Which Dem might the Street like best?

Monday, January 19, 2004 | 11:00 AM

There's an interesting article with a fascinating premise over at CNN/Money: Which of the top Democratic candidates does the stock market prefer?

The writer, Alexandra Twin, looks at the pros and cons of each Democratic candidate from a market based perspective. How might each Dems' economic policies be perceived by "The Street?" Its an engaging approach (done well by Twin) that I have not seen written up elsewhere in the mainstream media. I only discovered it because she had spoken to me about the subject of tax policy and Wall Street.


Contributions by Candidate
cand_contributions.gif


You may be surprised to learn, as I was, that Wall Street has not donated that much more money to President Bush than to the Democrats: As of November 2003, Bush received $3.9 million dollars; The top 6 Democratic candidates got a total of $2.8 million dollars. While that's still a hefty gap, I'll surmise its smaller than many people would have guessed. (You may also be surprised to learn that the stock market does better under Democrats than Republicans *).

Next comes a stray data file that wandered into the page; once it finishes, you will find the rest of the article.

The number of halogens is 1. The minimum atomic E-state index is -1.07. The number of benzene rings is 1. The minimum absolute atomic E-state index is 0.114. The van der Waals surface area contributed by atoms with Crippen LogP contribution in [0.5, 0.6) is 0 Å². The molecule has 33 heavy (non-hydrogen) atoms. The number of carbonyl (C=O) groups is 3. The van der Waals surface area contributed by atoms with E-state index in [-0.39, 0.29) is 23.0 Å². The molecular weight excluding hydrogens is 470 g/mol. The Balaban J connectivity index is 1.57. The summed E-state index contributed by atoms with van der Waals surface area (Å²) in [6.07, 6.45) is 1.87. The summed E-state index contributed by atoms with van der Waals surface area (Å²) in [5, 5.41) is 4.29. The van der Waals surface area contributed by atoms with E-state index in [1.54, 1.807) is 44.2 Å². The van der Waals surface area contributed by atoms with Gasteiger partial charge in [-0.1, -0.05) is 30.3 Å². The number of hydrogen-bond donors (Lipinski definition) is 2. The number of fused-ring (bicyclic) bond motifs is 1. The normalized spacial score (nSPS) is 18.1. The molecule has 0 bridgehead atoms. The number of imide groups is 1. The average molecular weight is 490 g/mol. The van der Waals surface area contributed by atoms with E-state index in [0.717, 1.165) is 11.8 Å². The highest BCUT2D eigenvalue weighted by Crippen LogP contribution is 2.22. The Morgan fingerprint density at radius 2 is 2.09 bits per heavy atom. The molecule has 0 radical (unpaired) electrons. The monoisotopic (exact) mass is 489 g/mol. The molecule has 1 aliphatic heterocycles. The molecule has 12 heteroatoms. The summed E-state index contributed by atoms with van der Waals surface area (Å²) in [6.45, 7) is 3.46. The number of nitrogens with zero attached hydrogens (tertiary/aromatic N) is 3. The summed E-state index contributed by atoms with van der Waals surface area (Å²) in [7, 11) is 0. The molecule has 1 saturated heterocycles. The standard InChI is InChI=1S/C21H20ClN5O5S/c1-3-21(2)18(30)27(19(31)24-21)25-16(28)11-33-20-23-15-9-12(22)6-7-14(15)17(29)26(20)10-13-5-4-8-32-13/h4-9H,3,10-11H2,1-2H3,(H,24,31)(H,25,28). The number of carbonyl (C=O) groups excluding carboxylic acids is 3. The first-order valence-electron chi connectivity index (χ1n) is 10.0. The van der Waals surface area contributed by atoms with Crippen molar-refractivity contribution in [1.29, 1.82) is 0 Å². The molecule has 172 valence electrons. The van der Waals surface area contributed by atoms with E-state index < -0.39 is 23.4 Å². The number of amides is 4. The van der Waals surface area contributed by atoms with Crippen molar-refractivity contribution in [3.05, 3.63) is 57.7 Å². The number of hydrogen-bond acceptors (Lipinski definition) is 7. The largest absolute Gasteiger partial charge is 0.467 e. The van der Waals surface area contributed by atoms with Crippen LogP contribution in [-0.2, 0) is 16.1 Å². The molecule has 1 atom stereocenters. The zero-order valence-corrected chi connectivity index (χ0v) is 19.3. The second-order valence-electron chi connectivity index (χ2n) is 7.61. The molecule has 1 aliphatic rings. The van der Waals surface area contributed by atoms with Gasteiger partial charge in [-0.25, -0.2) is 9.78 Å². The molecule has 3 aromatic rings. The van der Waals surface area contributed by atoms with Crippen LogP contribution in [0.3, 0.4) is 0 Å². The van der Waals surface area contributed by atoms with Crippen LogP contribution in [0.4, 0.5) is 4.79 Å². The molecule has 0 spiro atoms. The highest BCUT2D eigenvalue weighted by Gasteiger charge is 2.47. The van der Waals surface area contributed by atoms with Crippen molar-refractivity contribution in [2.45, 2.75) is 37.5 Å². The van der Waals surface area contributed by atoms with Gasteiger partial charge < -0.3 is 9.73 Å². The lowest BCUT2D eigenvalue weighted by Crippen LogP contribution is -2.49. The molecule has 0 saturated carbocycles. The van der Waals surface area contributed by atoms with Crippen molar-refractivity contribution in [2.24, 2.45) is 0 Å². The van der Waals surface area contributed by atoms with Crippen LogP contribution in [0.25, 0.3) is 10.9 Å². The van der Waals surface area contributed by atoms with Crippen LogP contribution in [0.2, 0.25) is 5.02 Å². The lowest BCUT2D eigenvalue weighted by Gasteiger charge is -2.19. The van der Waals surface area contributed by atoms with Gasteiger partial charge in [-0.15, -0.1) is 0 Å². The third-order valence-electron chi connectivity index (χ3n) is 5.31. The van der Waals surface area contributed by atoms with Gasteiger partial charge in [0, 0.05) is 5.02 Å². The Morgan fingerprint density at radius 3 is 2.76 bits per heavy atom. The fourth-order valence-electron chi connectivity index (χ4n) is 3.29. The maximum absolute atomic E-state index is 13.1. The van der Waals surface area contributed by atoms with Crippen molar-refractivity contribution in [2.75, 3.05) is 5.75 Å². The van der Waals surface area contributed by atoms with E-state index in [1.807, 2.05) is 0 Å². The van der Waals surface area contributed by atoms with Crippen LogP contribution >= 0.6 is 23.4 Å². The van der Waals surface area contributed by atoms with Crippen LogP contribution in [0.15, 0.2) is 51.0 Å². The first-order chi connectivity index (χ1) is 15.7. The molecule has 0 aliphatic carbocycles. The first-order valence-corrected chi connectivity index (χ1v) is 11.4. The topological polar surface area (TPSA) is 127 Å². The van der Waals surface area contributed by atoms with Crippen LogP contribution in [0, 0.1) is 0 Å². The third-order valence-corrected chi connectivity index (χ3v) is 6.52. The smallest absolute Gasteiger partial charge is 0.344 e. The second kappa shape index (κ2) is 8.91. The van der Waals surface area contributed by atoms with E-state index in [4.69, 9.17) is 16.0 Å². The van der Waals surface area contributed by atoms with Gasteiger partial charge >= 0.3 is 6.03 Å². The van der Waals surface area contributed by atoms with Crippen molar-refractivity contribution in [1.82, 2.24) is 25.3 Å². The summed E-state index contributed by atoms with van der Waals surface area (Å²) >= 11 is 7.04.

Goldman Sachs may be a big part of the reason for the gap being as (relatively) narrow as it is: They are well known contributors to the Democrats, and two of their former senior executives became stars in the Democratic Party: former Chairman Jon Corzine, a Democrat, is the senior Senator from New Jersey; Robert Rubin, another Goldman alumnus, was Prsident Clinton's Treasury Secretary.

Goldman ponied up more than double what either of the next closest Wall Street contributors did: more than $1.6 million dollars. Morgan Stanley and Merrill Lynch each gave about 3/4 of a million dollars.


Contributions by Security Firm
sec_firms_contributors.gif


* The article cites a recent study from the University of California at Berkeley (published in the October issue of the Journal of Finance). "Between 1927 and 1998, the stock market returned approximately 11 percent more a year under a Democratic president versus safer, three-month Treasurys. By comparison, the stock market only returned 2 percent more a year versus the T-bills under Republicans."

UPDATE: 1/20/04 5:36pm New Article at CNN/Money: "Kerry and Edwards on the economy"
The Senators have the Big Mo coming out of Iowa; how would they handle the U.S. economy?

The article is worth checking out.


Source:
A Dem the Street might like
Alexandra Twin
CNN/Money, January 16, 2004: 7:00 PM EST
http://money.cnn.com/2004/01/16/markets/election_demsmarkets/index.htm


NOTE: I link to at least 20 articles a week. Yes, I'm linking to stuff I'm quoted in. If you object to this, please let me know and I will promptly refund double your subscription fees to The Big Picture.

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